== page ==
Good Science = Great Wine

Roni Stefanick, a senior Biology major, recently completed a semester-long internship at Mazza Vineyards in North East, Pennsylvania.

Next time you enjoy a glass of wine, consider this: Behind every great bottle of vino is a scientist.

Food and beverage production is a science and also a potential career path for students like Roni Stefanick, a senior Biology major, who recently completed a semester-long internship at Mazza Vineyards in North East, Pennsylvania.

She learned about the opportunity from Dr. Mike Campbell, professor of biology and director of Penn State’s Lake Erie Regional Grape Research and Extension Center (LERGREC), a 40-acre research facility in North East.

“Dr. Campbell knew I had an interest in food science, and he saw the Mazza lab internship as a great opportunity for me to get hands-on experience in the industry,” said Stefanick who was responsible for running experiments on wine and juice to be sure it fit within the proper parameters for pH, sulfur content, and sugar levels.

Stefanick said her internship at Mazza drove home the lessons she learned in the chemistry labs at Behrend.

“When I was doing labs at school, I was trying to earn a good grade and I wasn’t really thinking about the fact that the skills I was learning could be applied in the real world,” she said. “I had no idea that all the titrations (a quantitative chemical analysis) I did in my chemistry labs would be so useful later. During my internship, I titrated nearly every day, testing for the amount of free sulfur in each tank of wine or determining the titratable acidity of grapes/wines.”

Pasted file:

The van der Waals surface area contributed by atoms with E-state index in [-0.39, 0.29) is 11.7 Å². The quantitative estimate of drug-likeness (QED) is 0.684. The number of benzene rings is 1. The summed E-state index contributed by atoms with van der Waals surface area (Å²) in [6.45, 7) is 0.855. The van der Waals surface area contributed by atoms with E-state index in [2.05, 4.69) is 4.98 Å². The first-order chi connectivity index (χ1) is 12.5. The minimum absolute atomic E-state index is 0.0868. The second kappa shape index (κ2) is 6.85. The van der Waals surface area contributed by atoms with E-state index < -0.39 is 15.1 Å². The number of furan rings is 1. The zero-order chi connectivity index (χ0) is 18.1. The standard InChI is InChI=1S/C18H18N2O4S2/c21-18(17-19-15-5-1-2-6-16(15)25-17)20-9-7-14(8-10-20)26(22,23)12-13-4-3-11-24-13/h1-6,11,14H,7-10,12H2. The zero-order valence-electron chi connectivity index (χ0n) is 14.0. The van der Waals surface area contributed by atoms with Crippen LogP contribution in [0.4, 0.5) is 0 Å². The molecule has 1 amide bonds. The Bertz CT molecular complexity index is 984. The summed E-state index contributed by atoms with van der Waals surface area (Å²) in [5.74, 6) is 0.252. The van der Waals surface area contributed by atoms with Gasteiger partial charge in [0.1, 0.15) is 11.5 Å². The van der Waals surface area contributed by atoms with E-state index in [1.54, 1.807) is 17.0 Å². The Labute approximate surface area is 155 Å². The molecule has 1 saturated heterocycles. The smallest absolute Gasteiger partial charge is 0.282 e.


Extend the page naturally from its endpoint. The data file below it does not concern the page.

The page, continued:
From vineyard to vino

Grapes are big business in the Erie Concord grape belt, which stretches from Erie County, Pennsylvania, to Chautauqua County, New York, and scientists play an important role in the industry, from the vineyard to the lab. Penn State Behrend faculty members and students along with area farmers work together at LERGREC to improve crops, thwart pests, and explore new varieties and growing techniques. The center has been operating for more than sixty-five years.

Sometimes, as in the case of Stefanick’s internship, several goals can be met all at once.

Learning on the job

“My supervisor, Mario Mazza, helped me shape a research project from past data the winery had collected related to an analysis test known as Yeast Assimilable Nitrogen (YAN),” Stefanick said. “I was trying to find out if there was a correlation between fermentation time and YAN, which is the nitrogen available for the yeast to begin fermentation.”

“It’s tricky to figure out,” she said, “because there are a lot of factors, such as wine variety and nutrient addition, that play a role in how fermentation proceeds.”

Stefanick also learned how to properly taste wine.

“It’s much more than swirling it around in the glass and sipping it,” she said. “It involves picking up on aromas that may be slightly off or sensing when the wine has just the right amount of sugar added. Tasting wine involves all of your senses.”